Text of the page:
BC: I think Vladimir Putin, if you study him from afar, which I’ve done, he likes competent people. Even if we don’t like Putin, people who are like Putin, who are strong leaders, which Trump has called him - to a lot of blowback. He is a strong leader, whether we agree in America with his policies or not. People like that like competent people. In many ways with dealing with foreign policy, Russia and Putin himself, Barack Obama was very weak and almost petulant in the way he dealt with Vladimir Putin. That has greatly harmed, I think, any potential of an improved relationship. And I think maybe Putin is just expecting more of the same because we’re so politically divided in our country that it’s going to be very hard in his and many people’s view for Trump to actually do the things he says he wants to do.

And I think President Trump will eventually - as our political process exhausts itself - prove otherwise. I think Vladimir Putin might ultimately be a bit surprised if he in fact wants a good relationship with us. Many say he wants to go back to the days of the Soviet Union or at least retake territory. That’s the political narrative in our country. Maybe not, but I would have to think his number one interest is power in the world, presence in the world, and peace so that his country can improve economically. And with that it is going to require a partnership to some degree that is amicable in some areas at least with the United States.

RT: And what about the troubled relationship between Trump and the MSM?

BC: Well I had Arthur Brooks on my show today, who’s the President of the American Enterprise Institute, a prominent figure, and I’ve been doing some reading on top of that. It appears to me that we have a lot of good people in the media in America. I had a guest on yesterday, he told me that people in CNN are all good people. I think what’s happened is that they’ve allowed issues to cloud their judgment and their issues are so emotional, their social issues they’re emotional. And when you get emotional when you have a lot of fear of something that’s going to happen you convince yourself it’s going to be a lot worse than it is. And you’re activist and a journalist at the same time. It’s creating a situation that’s causing people through their own ignorance and emotional skin to really do a great disservice not only to their brand but to the American people. They are essentially coming up with things because they believe it to be true. And Trump is then calling it “fake news.”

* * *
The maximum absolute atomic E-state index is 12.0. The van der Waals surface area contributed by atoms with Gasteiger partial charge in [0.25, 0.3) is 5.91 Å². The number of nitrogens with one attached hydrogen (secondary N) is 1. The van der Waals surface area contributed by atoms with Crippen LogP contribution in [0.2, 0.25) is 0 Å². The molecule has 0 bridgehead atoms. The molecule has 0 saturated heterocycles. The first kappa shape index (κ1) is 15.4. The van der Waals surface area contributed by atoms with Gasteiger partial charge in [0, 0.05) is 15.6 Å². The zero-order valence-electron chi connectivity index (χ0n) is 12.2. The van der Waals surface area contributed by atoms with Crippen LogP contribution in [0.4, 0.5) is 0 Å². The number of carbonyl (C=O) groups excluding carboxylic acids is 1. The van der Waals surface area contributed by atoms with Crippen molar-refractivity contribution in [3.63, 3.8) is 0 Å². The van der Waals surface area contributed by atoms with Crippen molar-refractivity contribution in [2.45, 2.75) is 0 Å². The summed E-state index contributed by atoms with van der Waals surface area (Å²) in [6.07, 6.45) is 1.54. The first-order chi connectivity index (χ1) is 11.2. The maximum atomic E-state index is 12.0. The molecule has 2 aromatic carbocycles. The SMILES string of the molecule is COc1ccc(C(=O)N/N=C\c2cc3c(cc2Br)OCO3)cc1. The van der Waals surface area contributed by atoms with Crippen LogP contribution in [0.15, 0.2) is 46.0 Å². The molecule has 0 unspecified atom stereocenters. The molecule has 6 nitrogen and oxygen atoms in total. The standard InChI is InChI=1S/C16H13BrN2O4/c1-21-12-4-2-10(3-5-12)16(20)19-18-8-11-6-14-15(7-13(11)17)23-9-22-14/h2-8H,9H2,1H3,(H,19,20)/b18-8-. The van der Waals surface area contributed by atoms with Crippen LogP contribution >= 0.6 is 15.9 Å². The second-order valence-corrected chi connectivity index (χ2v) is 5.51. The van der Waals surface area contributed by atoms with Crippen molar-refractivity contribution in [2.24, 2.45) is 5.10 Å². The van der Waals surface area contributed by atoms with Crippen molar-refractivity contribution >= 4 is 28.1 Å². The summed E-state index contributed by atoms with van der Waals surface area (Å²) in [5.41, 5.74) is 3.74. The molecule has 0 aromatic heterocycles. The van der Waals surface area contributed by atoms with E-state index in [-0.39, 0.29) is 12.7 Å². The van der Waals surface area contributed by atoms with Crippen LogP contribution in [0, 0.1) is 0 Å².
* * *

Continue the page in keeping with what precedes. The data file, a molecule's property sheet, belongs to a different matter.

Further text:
I’m a person that likes the fact he’s calling out the media, but if you look at it in a macro view, it’s not a good thing. Because you’ve got a president calling the news media fake, and you have the media acting fake in some regards. And I don’t think anyone has that… ill intention, I think we’ve got so emotional that we’re not thinking logically anymore. And I’m losing a bit of hope or at least faith that we can turn this around. It is a very divided nation. You can have an article in a newspaper about popcorn, and before long in the comments, people will be arguing about Trump, or Clinton, or Democrat, or Republican. It doesn’t really matter. It’s disgusting. And I hope we exhaust ourselves, but I’m not convinced we will.

The statements, views and opinions expressed in this column are solely those of the author and do not necessarily represent those of RT.